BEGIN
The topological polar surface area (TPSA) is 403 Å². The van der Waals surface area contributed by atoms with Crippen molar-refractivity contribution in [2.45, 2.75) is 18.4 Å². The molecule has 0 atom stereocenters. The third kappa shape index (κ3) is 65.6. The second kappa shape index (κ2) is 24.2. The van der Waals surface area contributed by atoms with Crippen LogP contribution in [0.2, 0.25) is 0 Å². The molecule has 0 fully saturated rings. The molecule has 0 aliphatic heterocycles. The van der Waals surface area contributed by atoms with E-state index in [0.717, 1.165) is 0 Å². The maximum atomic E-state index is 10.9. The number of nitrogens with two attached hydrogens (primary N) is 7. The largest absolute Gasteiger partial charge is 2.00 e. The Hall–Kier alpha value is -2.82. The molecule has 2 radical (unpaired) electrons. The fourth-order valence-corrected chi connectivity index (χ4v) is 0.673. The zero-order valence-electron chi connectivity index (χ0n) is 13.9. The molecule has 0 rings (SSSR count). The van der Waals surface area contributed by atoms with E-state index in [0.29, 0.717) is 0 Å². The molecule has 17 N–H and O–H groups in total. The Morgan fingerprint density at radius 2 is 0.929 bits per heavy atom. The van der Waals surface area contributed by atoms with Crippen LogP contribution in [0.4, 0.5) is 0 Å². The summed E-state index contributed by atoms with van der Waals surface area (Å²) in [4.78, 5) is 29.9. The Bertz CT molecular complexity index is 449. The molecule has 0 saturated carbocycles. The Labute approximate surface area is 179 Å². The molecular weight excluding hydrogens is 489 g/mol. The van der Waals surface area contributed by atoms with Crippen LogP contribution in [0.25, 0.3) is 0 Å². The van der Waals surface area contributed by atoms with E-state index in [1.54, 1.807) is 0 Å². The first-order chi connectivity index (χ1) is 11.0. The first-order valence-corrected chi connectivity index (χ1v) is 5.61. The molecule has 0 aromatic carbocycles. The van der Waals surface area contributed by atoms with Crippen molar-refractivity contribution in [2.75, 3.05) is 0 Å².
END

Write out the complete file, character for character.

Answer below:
The topological polar surface area (TPSA) is 403 Å². The van der Waals surface area contributed by atoms with Crippen molar-refractivity contribution in [2.45, 2.75) is 18.4 Å². The molecule has 0 atom stereocenters. The third kappa shape index (κ3) is 65.6. The second kappa shape index (κ2) is 24.2. The van der Waals surface area contributed by atoms with Crippen LogP contribution in [0.2, 0.25) is 0 Å². The molecule has 0 fully saturated rings. The molecule has 0 aliphatic heterocycles. The van der Waals surface area contributed by atoms with E-state index in [0.717, 1.165) is 0 Å². The maximum atomic E-state index is 10.9. The number of nitrogens with two attached hydrogens (primary N) is 7. The largest absolute Gasteiger partial charge is 2.00 e. The Hall–Kier alpha value is -2.82. The molecule has 2 radical (unpaired) electrons. The fourth-order valence-corrected chi connectivity index (χ4v) is 0.673. The zero-order valence-electron chi connectivity index (χ0n) is 13.9. The molecule has 0 rings (SSSR count). The van der Waals surface area contributed by atoms with E-state index in [0.29, 0.717) is 0 Å². The molecule has 17 N–H and O–H groups in total. The Morgan fingerprint density at radius 2 is 0.929 bits per heavy atom. The van der Waals surface area contributed by atoms with Crippen LogP contribution in [0.4, 0.5) is 0 Å². The summed E-state index contributed by atoms with van der Waals surface area (Å²) in [4.78, 5) is 29.9. The Bertz CT molecular complexity index is 449. The molecule has 0 saturated carbocycles. The Labute approximate surface area is 179 Å². The molecular weight excluding hydrogens is 489 g/mol. The van der Waals surface area contributed by atoms with Crippen LogP contribution in [0.25, 0.3) is 0 Å². The van der Waals surface area contributed by atoms with E-state index in [1.54, 1.807) is 0 Å². The first-order chi connectivity index (χ1) is 11.0. The first-order valence-corrected chi connectivity index (χ1v) is 5.61. The molecule has 0 aromatic carbocycles. The van der Waals surface area contributed by atoms with Crippen molar-refractivity contribution in [2.75, 3.05) is 0 Å².